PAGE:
Discussion summary: nuclear proliferation and non-state actors

Peace, Security & Defence

This is a summary of the recently concluded discussion on the seventh edition of Debating Security Plus (DS+). DS+ is a global online brainstorm that brings together a community of global security experts throughout the year to discuss the changing nature of warfare and its implication for global thinking on peace, security and defence.


Today’s nuclear environment is the most volatile since the height of the Cold War. The Russian Federation and the United States have both pulled out of the Intermediate-Range Nuclear Forces (INF) Treaty. On top of this, the Joint Comprehensive Plan of Action (JCPOA), a framework intended to prevent Iran from developing nuclear weapons, has collapsed, and tensions have escalated between India and Pakistan, two nuclear powers, over Kashmir. In light of a deteriorating international consensus over non-proliferation, what role do non-state actors have to play in an unpredictable new environment?

Whilst a large-scale nuclear attack has yet to be carried out by non-state actors, Elena K. Sokova, Executive Director of the Vienna Center for Disarmament and Non-Proliferation (VCDNP), argued that terrorists may not need actual materials. Rather, they merely need to trick the opposition into believing they have nuclear weapons to could provoke a very real response from their adversary.

William Potter, Director of the Center for Nonproliferation Studies at the Monterey Institute of International Studies, argued that the terrorists’ “best ally” is “complacency”. That is to say, a lack of concern about the security of nuclear test sites and materials could pose a real danger.

So how exactly should governments respond to the threat of WMD attacks from non-state actors?

Many participants highlighted the importance of multilateral institutions such as the United Nations and the International Atomic Energy Agency (IAEA). William Alberque the Director of the Arms Control, Disarmament and WMD Non-Proliferation Centre at NATO, argues that existing conventions on non-proliferation need to go further. NATO could play a constructive role in promoting non-proliferation.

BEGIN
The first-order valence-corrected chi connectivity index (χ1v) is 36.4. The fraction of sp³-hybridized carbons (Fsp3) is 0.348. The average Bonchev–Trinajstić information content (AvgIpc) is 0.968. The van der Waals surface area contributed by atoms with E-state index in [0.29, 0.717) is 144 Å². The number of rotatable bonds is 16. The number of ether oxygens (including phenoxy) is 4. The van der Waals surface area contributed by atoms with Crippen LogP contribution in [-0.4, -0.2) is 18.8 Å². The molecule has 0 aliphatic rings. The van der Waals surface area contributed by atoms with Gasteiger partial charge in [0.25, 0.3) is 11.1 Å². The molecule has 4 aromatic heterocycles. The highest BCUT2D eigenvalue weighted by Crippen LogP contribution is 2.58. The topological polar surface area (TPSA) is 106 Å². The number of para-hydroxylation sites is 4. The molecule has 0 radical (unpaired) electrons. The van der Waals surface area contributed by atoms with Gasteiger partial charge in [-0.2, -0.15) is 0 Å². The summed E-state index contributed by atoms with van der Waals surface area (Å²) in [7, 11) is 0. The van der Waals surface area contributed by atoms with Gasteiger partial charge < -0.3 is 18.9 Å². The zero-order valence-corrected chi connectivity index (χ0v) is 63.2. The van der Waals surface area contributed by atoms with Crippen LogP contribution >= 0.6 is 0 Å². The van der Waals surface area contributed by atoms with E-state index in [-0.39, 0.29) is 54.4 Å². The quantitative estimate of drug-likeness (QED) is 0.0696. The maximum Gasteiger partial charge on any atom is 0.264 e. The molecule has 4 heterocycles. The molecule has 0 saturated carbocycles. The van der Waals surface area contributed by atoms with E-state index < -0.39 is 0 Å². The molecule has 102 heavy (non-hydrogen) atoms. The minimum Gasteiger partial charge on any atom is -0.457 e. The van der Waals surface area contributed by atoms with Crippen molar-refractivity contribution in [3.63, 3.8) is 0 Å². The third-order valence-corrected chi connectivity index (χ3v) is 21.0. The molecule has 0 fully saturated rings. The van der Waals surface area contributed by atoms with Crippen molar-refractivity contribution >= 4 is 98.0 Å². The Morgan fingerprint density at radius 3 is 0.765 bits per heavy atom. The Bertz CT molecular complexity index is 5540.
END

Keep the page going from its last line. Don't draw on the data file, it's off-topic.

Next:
However, Izumi Nakamitsu, the UN Under-Secretary-General and High Representative for Disarmament Affairs, warned of a collapsing consensus around nuclear non-proliferation and called for innovative new solutions to ensure compliance. She explained that existing UN conventions on the issue “must be constantly attended to and kept fit for purpose in a rapidly changing context.”

Rolf Mowatt-Larssen, Senior Fellow at the Harvard Kennedy School’s Belfer Center recommended the creation of a dedicated capability, under UN purview, focused on preventing WMD terrorism. He also called on states to pool intelligence and law enforcement efforts. The Russian Permanent Representation to NATO added to this, by arguing in favour of reviving the NATO-Russia Council to deal with the issue.

Others, however, claim that the problem is more structural and systematic. Activist and Director of the International Campaign to Abolish Nuclear Weapons Beatrice Fihn insisted that as long as nuclear weapons are considered desirable and valuable as security assets by states and disarmament is not prioritised, non-proliferation efforts will not be successful.

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